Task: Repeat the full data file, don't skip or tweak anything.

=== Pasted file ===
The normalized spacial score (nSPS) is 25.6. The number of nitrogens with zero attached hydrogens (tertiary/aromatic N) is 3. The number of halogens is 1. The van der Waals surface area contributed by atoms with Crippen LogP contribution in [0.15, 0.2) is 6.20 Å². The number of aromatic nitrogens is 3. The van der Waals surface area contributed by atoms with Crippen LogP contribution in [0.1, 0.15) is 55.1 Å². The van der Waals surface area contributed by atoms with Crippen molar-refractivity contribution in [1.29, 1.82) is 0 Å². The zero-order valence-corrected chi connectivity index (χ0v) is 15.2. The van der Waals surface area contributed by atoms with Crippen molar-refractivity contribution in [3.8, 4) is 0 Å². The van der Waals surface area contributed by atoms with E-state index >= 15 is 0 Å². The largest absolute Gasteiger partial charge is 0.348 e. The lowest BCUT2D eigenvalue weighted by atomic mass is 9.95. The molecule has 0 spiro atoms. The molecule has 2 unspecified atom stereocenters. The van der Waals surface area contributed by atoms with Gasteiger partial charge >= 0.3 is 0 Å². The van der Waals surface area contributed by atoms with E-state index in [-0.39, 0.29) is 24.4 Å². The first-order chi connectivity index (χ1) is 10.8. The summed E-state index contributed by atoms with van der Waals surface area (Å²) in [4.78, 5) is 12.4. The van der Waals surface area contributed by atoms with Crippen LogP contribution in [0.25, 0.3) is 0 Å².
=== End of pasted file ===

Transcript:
The normalized spacial score (nSPS) is 25.6. The number of nitrogens with zero attached hydrogens (tertiary/aromatic N) is 3. The number of halogens is 1. The van der Waals surface area contributed by atoms with Crippen LogP contribution in [0.15, 0.2) is 6.20 Å². The number of aromatic nitrogens is 3. The van der Waals surface area contributed by atoms with Crippen LogP contribution in [0.1, 0.15) is 55.1 Å². The van der Waals surface area contributed by atoms with Crippen molar-refractivity contribution in [1.29, 1.82) is 0 Å². The zero-order valence-corrected chi connectivity index (χ0v) is 15.2. The van der Waals surface area contributed by atoms with Crippen molar-refractivity contribution in [3.8, 4) is 0 Å². The van der Waals surface area contributed by atoms with E-state index >= 15 is 0 Å². The largest absolute Gasteiger partial charge is 0.348 e. The lowest BCUT2D eigenvalue weighted by atomic mass is 9.95. The molecule has 0 spiro atoms. The molecule has 2 unspecified atom stereocenters. The van der Waals surface area contributed by atoms with Gasteiger partial charge >= 0.3 is 0 Å². The van der Waals surface area contributed by atoms with E-state index in [-0.39, 0.29) is 24.4 Å². The first-order chi connectivity index (χ1) is 10.8. The summed E-state index contributed by atoms with van der Waals surface area (Å²) in [4.78, 5) is 12.4. The van der Waals surface area contributed by atoms with Crippen LogP contribution in [0.25, 0.3) is 0 Å².